Is the land reform drama of Kerala staged during the days of the first communist ministry and continued by the subsequent ministries a result of the conspiracy hatched to impoverish the Hindu community? Let us examine the socio-political background of the ministers who were at the helm of land reforms. In order to save the landlords belonging to the minority community, the church intervened to allow use of excess land to continue by the minority by including relaxation clauses for the plantation lands/estates. Now with mounting minority pressure, the government is making amendments to the old land reform act to save those Christians and Muslim landlords who later converted their surplus land into cashew plantations by giving estate status to cashew-cultivated lands. This attempt is termed as a passing episode in the highly communalised and politicised society. In short, the coconut plantations of the Hindus did not come under the purview of the estate when drafting the land reforms. Hence the entire land of temples became surplus land and the deity of the temple became the landlord/janmi. At the same time the land owned by the churches was not included under purview of land reforms. All these events in the yesteryears are unforgettable chapters in the Hindu history of Kerala.
The foreign funding for religious propagation and proselytism received over the years and predominance in the political scenario made the minorities economically secure and they resulted in getting an upper hand in the field of education business than the Hindu majority. During 2000-1 alone Kerala received Rs 360 crores as foreign contribution. Nearly 90 per cent of this went into Christian hands. On the other hand, Muslims received such contributions through hawala transactions. Recently the police unearthed a hawala transaction to the tune of Rs 350 crores. Such unnoticed transactions may take place by more than ten to fifty times. In 2002-03 the bank deposit in Kerala crossed Rs 59,399 crores. The share of Non-Resident Keralites (NRK) was Rs 28,696 crores. But the source of the remaining bank deposit of Rs 30,703 crores is a bit mysterious. How a state, that is industrially and agriculturally poor, can contribute such a big sum to the banks? No doubt, the foreign contributions either through a proper channel or through a hawala source is the villain of the piece. All these things are happening in the state only because of the organised strength and collective bargaining power of the minorities.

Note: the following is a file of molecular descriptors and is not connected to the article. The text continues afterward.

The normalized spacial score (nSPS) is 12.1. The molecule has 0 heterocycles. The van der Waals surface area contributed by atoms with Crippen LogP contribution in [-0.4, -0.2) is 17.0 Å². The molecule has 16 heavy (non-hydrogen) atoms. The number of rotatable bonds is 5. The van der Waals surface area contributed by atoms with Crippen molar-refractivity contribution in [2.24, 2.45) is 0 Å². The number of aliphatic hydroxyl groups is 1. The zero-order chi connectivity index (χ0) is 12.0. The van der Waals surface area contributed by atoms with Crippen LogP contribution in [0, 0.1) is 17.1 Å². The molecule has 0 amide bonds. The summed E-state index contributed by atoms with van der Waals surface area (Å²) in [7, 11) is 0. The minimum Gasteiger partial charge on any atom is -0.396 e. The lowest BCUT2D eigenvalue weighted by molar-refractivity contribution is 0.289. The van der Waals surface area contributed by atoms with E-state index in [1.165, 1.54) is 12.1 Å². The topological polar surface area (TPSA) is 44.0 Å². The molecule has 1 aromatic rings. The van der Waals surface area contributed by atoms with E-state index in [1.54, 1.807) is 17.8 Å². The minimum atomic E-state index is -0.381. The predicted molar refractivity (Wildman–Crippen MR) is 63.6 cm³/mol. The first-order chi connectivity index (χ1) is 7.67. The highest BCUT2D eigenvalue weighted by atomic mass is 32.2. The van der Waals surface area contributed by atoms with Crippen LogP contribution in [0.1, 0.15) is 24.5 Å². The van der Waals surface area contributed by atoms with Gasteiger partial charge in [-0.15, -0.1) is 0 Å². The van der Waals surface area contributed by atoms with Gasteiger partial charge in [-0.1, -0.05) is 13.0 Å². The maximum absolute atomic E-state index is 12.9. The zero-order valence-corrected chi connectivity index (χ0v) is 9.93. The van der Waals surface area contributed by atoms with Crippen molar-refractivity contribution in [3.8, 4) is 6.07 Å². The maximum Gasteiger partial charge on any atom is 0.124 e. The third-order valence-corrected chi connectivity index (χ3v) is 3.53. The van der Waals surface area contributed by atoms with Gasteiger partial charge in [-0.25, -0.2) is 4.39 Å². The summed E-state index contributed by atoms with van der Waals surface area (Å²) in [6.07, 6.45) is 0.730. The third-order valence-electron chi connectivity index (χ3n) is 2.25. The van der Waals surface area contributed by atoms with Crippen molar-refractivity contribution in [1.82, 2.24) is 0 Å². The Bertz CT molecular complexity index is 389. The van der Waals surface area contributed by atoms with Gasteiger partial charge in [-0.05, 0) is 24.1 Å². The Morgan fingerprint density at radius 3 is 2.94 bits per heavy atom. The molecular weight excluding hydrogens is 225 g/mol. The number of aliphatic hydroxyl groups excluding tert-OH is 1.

(The author is Head of the PG Department of History, CMS College, Kottayam, Kerala and can be contacted at Chavanickamannil, Vadavathoor P.O, Kottayam, Kerala 686 010. E-mail: [email protected] Visit: www.christiansofkerala.com)